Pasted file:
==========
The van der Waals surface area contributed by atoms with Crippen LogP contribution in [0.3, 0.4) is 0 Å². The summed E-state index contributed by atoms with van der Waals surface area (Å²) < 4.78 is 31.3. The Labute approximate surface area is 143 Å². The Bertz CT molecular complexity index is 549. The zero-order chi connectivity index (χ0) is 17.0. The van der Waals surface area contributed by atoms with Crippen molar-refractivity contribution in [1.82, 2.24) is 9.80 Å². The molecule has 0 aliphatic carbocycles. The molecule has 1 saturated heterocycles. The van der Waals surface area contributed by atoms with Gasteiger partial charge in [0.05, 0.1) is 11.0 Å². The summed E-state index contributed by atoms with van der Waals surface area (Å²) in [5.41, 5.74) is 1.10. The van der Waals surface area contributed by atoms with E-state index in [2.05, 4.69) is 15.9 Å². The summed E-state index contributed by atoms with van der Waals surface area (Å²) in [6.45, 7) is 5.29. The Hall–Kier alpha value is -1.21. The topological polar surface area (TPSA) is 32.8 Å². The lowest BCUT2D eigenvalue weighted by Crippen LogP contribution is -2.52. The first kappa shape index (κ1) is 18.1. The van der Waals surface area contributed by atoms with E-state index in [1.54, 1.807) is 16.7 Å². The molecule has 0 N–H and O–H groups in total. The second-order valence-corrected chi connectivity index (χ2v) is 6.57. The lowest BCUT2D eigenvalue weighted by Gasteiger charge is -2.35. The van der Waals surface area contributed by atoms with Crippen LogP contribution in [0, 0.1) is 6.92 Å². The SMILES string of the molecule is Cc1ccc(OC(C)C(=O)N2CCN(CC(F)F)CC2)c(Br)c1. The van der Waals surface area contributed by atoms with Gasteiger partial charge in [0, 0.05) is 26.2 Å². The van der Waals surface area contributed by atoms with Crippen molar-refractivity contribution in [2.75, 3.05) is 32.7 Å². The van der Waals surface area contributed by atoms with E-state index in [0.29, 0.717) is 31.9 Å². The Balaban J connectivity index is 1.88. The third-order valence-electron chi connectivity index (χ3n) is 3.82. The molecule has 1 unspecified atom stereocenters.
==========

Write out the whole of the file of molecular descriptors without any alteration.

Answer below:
The van der Waals surface area contributed by atoms with Crippen LogP contribution in [0.3, 0.4) is 0 Å². The summed E-state index contributed by atoms with van der Waals surface area (Å²) < 4.78 is 31.3. The Labute approximate surface area is 143 Å². The Bertz CT molecular complexity index is 549. The zero-order chi connectivity index (χ0) is 17.0. The van der Waals surface area contributed by atoms with Crippen molar-refractivity contribution in [1.82, 2.24) is 9.80 Å². The molecule has 0 aliphatic carbocycles. The molecule has 1 saturated heterocycles. The van der Waals surface area contributed by atoms with Gasteiger partial charge in [0.05, 0.1) is 11.0 Å². The summed E-state index contributed by atoms with van der Waals surface area (Å²) in [5.41, 5.74) is 1.10. The van der Waals surface area contributed by atoms with E-state index in [2.05, 4.69) is 15.9 Å². The summed E-state index contributed by atoms with van der Waals surface area (Å²) in [6.45, 7) is 5.29. The Hall–Kier alpha value is -1.21. The topological polar surface area (TPSA) is 32.8 Å². The lowest BCUT2D eigenvalue weighted by Crippen LogP contribution is -2.52. The first kappa shape index (κ1) is 18.1. The van der Waals surface area contributed by atoms with E-state index in [1.54, 1.807) is 16.7 Å². The molecule has 0 N–H and O–H groups in total. The second-order valence-corrected chi connectivity index (χ2v) is 6.57. The lowest BCUT2D eigenvalue weighted by Gasteiger charge is -2.35. The van der Waals surface area contributed by atoms with Crippen LogP contribution in [0, 0.1) is 6.92 Å². The SMILES string of the molecule is Cc1ccc(OC(C)C(=O)N2CCN(CC(F)F)CC2)c(Br)c1. The van der Waals surface area contributed by atoms with Gasteiger partial charge in [0, 0.05) is 26.2 Å². The van der Waals surface area contributed by atoms with Crippen molar-refractivity contribution in [2.75, 3.05) is 32.7 Å². The van der Waals surface area contributed by atoms with E-state index in [0.29, 0.717) is 31.9 Å². The Balaban J connectivity index is 1.88. The third-order valence-electron chi connectivity index (χ3n) is 3.82. The molecule has 1 unspecified atom stereocenters.